The opinion of the court was delivered by: Robert D. Morgan, District Judge.
OPINION OF COURT UPON RECOMMENDATIONS OF NATURALIZATION EXAMINER
The Examiner's findings of fact in these two cases, both formal
and informal, are parallel insofar as the issues presented are
concerned. They are not contested and are adopted by the Court,
except as the contrary is hereinafter clearly shown in relation
to findings of "adultery."
The facts show that petitioners have been husband and wife
since October 31, 1966; but that they have lived together as
husband and wife since 1947 and have three children, now aged 19,
17 and 8, who have lived with them since birth and are dependent
upon them. Petitioners were admitted to the United States for
permanent residence in 1958, and apparently since have maintained
a normal and responsible home and family, with no outward
appearance of legal defect.
Both petitioners had prior unsuccessful marriages. Mrs. E_____
was married in Australia in late 1946, but there was a permanent
separation after a few months and she returned to England in
February, 1947. That marriage was ended by divorce on February 3,
1948. Since 1944 Mr. E_____ has not lived with the wife he
married in 1941. They separated by agreement, in England, and he
contributed to the support of a son of that marriage through the
son's minority. Though Mr. E_____ often suggested it to his first
wife, he was not divorced until October 13, 1966, when she
finally obtained a divorce against
him in England, where she had lived continuously. Petitioners
were married within the month after that divorce and thus
rendered their children clearly legitimate under Illinois law
(Ch. 3, Ill.Rev.Stat. § 12) and fully legalized the stable family
they had really established almost twenty years earlier.
It is thus apparent that for about the first eighteen of the
past twenty-one years, while petitioners lived together and were
raising this family, the "husband" also had a wife in England.
This included about four of the five years prior to filing both
petitions for naturalization on May 25, 1967. It is equally
apparent that this was not generally known. The Examiner states
conclusions of law that both petitioners here "committed
adultery" during the critical period but that both have
established the requisite good moral character.
Section 316(a) of the Immigration and Nationality Act (8 U.S.C. § 1427)
"No person, except as otherwise provided in this
title, shall be naturalized unless such
petitioner * * * has resided continuously, after
being lawfully admitted for permanent residence,
within the United States for at least five
years * * * and (3) during all the periods referred
to in this subsection has been and still is a person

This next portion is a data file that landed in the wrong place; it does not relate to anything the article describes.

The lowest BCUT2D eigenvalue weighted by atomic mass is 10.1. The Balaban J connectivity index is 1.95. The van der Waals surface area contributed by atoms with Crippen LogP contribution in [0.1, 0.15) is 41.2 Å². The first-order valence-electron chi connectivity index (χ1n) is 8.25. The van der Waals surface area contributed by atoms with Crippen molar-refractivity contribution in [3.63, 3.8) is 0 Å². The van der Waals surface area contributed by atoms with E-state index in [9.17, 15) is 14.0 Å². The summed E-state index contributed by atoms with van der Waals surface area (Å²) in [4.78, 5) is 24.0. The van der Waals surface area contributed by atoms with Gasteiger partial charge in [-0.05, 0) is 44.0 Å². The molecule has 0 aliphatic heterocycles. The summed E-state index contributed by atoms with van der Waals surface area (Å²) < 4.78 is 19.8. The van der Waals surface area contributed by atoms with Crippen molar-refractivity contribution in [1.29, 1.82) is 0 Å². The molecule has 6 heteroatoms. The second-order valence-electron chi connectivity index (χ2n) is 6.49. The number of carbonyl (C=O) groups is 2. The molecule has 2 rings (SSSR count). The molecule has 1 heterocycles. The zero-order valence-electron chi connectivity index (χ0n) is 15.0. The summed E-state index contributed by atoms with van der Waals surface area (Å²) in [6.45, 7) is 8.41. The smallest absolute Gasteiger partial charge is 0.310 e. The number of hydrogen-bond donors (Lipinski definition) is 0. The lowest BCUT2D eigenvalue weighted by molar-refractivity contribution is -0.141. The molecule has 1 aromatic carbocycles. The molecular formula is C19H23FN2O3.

of good moral character * * *."
Section 101(f)(2) of the Immigration and Nationality Act
(8 U.S.C. § 1101(f)(2) provides:
"No person shall be regarded as, or found to be, a
person of good moral character who, during the period
for which good moral character is required to be
established, is, or was * * * (2) one who during such
period has committed adultery * * *."
Federal law does not define adultery. This latter specific
prohibition, however, came into the Federal statute with the 1952
Act. Prior to that the courts in a case such as this, involving
a stable family with some possible adultery based on a prior
marriage which was in existence only as a matter of law, had
little difficulty in finding good moral character in spite of
such "adultery." See Petitions of Rudder, 159 F.2d 695 (2nd Cir.
Since the 1952 Act, however, we have the view of the so-called
"Mother Court," that under the statute there is simply no room
for extenuating circumstances or judicial discretion, Petition
for Naturalization of O_____ N_____, 233 F. Supp. 504 (S.D.N.Y.
1964) and In re Zunker, 283 F. Supp. 793 (S.D.N.Y. 1968). We also
have what might thus far be called the midwestern and western
view which, while finding what clearly would be called adultery
in the New York cases, refuses to interpret the statute or to
find congressional intent to prevent naturalization (or support
a deportation order) under the other circumstances found which
are favorable to good moral character. Wadman v. Immigration and
Naturalization Service, 329 F.2d 812 (9th Cir. 1964); In re
Briedis, 238 F. Supp. 149 (N.D.Ill. 1965); and In re Edgar,
253 F. Supp. 951 (E.D.Mich. 1966). In the latter case the Court even
concluded that adultery had been committed under the Michigan
statute. These views are in direct conflict and would quite
obviously lead to opposite results in both cases at bar.
Once there is a sound conclusion that adultery has been
"committed" within the period involved, it is most difficult to
argue with the reasoning of the Southern District of New York
cases (supra). The language of Section 101(f)(2) seems crystal
clear in that respect. Therefore, the question here appears to be
one of law: Have petitioners "committed adultery" within the
meaning of the Immigration and Nationality Act? This Court does
not believe that they have.
In the absence of a controlling definition, it is difficult to
see how a court or a Naturalization Examiner can conclude that a
person has not committed adultery if the facts clearly show
violation of an applicable state criminal statute on the subject.
Certainly state conviction of the crime of adultery would seem to
be conclusive of the issue; but conviction can hardly be
considered a prerequisite on the naturalization question of good
moral character, if the facts are clear. Violation of a state
criminal statute in a manner which the Federal Act says shall
preclude finding of good moral ...